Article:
Heads of syndicates for offerings will be referred to as overall coordinators (“OCs”) and they will be identified solely by reference to the activities they carry out rather than by their titles.

  1. Share offerings (new paragraph 21.2.3 of the SFC Code of Conduct)

    A syndicate CMI which, solely or jointly, conducts any of the following activities in relation to a share offering will be an OC:

    1. overall management of the offering, coordinating the bookbuilding or placing activities conducted by other CMIs, exercising control over bookbuilding activities and making allocation recommendations to the issuer client;
    2. advising the issuer client of the offer price and being a party to the price determination agreement with the issuer client; or
    3. exercising the discretion to reallocate shares between the placing tranche and public subscription tranche, reduce the number of offer shares, or exercise an upsize option or over-allotment option.
  2. Debt offerings (new paragraph 21.2.4 of the SFC Code of Conduct)

    A syndicate CMI which, solely or jointly, conducts the following activities in relation to a debt offering will be an OC:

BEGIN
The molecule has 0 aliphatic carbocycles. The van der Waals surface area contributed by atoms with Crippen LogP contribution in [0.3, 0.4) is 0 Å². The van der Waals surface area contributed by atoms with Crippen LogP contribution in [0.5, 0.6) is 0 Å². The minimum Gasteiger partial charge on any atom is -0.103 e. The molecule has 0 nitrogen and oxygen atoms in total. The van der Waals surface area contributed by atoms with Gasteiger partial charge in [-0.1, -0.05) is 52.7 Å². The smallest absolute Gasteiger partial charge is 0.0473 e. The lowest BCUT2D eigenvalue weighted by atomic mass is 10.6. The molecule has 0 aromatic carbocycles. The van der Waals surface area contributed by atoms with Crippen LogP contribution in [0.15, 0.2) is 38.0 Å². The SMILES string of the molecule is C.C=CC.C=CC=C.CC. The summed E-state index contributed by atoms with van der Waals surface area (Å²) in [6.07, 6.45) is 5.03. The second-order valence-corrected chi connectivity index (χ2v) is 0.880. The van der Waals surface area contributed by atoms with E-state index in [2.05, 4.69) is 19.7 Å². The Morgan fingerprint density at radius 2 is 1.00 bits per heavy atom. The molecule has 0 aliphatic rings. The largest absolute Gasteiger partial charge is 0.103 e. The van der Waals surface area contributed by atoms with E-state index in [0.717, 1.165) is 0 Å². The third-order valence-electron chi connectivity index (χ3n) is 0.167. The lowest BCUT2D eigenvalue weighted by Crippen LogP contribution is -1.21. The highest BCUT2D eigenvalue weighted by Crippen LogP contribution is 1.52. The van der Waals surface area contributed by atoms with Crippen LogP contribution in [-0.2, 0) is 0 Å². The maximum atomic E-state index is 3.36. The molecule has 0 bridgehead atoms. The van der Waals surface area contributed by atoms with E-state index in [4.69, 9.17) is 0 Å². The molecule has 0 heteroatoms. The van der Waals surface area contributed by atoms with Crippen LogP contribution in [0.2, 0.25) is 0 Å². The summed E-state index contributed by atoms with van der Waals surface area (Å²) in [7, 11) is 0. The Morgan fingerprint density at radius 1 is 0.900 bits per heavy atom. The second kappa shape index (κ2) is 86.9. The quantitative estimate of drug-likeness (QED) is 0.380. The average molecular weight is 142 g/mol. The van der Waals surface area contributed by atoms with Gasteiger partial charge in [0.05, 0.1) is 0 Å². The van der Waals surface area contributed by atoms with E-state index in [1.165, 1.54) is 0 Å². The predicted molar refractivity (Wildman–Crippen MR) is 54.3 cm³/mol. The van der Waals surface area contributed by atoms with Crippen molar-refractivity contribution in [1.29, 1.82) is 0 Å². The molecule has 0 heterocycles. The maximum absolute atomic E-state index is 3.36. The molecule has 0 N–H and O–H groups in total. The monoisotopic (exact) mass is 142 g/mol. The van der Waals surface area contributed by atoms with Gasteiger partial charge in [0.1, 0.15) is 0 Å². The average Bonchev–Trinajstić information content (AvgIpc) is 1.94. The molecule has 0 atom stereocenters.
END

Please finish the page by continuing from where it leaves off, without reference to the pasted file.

1. conducting the overall management of the offering;
    2. coordinating the bookbuilding or placing activities conducted by other CMIs;
    3. exercising control over bookbuilding activities; and
    4. making pricing or allocation recommendations to the issuer client.

OCs will be required to comply with the obligations and expected standards of conduct that apply to OCs under new paragraph 21.4 of the SFC Code of Conduct in addition to the obligations and expected standards of conduct that apply to CMIs under new paragraph 21.3 of the SFC Code of Conduct.

Key discussions during the consultation

The proposed definition of OCs in relation to share offerings in the Consultation Paper also included the activity “acting as a stabilising manager”, which a few respondents argued should be removed. The SFC agreed to remove “acting as a stabilising manager” as one of the activities set out in new paragraph 21.2.3 of the SFC Code of Conduct as it considers that a stabilising manager’s role is not central to the functions of an OC.

For debt offerings, some respondents suggested to remove the concept of OCs and referred to regulatory regimes in other jurisdictions. The SFC rejected this suggestion, explaining that it considers that additional conduct requirements should apply to syndicate members with greater influence.